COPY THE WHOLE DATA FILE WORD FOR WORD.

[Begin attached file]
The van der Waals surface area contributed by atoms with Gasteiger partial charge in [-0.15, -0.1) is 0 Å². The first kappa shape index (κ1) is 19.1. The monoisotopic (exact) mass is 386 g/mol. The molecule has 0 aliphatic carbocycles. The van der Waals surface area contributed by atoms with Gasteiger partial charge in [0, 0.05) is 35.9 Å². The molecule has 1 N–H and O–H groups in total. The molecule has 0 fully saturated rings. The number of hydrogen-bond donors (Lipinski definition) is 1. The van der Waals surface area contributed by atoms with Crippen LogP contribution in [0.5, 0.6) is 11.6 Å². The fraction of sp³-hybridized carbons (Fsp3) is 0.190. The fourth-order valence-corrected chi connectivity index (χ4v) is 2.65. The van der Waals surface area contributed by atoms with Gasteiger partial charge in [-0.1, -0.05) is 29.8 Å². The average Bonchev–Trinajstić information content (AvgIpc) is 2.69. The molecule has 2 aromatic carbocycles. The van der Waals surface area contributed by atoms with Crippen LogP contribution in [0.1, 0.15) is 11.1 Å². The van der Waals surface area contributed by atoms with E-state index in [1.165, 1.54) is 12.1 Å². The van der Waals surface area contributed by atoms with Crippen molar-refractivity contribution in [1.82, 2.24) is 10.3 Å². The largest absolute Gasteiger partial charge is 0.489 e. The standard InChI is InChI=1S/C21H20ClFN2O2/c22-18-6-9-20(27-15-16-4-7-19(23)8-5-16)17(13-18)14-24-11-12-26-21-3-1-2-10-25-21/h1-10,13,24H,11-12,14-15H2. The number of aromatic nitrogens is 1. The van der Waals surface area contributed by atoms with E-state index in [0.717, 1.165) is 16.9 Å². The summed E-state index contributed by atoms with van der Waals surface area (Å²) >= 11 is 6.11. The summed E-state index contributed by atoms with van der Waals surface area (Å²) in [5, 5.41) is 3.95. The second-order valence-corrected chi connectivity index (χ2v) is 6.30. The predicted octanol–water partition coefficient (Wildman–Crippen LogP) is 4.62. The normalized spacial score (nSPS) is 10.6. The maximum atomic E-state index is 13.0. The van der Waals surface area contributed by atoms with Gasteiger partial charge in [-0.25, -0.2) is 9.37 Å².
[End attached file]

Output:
The van der Waals surface area contributed by atoms with Gasteiger partial charge in [-0.15, -0.1) is 0 Å². The first kappa shape index (κ1) is 19.1. The monoisotopic (exact) mass is 386 g/mol. The molecule has 0 aliphatic carbocycles. The van der Waals surface area contributed by atoms with Gasteiger partial charge in [0, 0.05) is 35.9 Å². The molecule has 1 N–H and O–H groups in total. The molecule has 0 fully saturated rings. The number of hydrogen-bond donors (Lipinski definition) is 1. The van der Waals surface area contributed by atoms with Crippen LogP contribution in [0.5, 0.6) is 11.6 Å². The fraction of sp³-hybridized carbons (Fsp3) is 0.190. The fourth-order valence-corrected chi connectivity index (χ4v) is 2.65. The van der Waals surface area contributed by atoms with Gasteiger partial charge in [-0.1, -0.05) is 29.8 Å². The average Bonchev–Trinajstić information content (AvgIpc) is 2.69. The molecule has 2 aromatic carbocycles. The van der Waals surface area contributed by atoms with Crippen LogP contribution in [0.1, 0.15) is 11.1 Å². The van der Waals surface area contributed by atoms with E-state index in [1.165, 1.54) is 12.1 Å². The van der Waals surface area contributed by atoms with Crippen molar-refractivity contribution in [1.82, 2.24) is 10.3 Å². The largest absolute Gasteiger partial charge is 0.489 e. The standard InChI is InChI=1S/C21H20ClFN2O2/c22-18-6-9-20(27-15-16-4-7-19(23)8-5-16)17(13-18)14-24-11-12-26-21-3-1-2-10-25-21/h1-10,13,24H,11-12,14-15H2. The number of aromatic nitrogens is 1. The van der Waals surface area contributed by atoms with E-state index in [0.717, 1.165) is 16.9 Å². The summed E-state index contributed by atoms with van der Waals surface area (Å²) >= 11 is 6.11. The summed E-state index contributed by atoms with van der Waals surface area (Å²) in [5, 5.41) is 3.95. The second-order valence-corrected chi connectivity index (χ2v) is 6.30. The predicted octanol–water partition coefficient (Wildman–Crippen LogP) is 4.62. The normalized spacial score (nSPS) is 10.6. The maximum atomic E-state index is 13.0. The van der Waals surface area contributed by atoms with Gasteiger partial charge in [-0.25, -0.2) is 9.37 Å².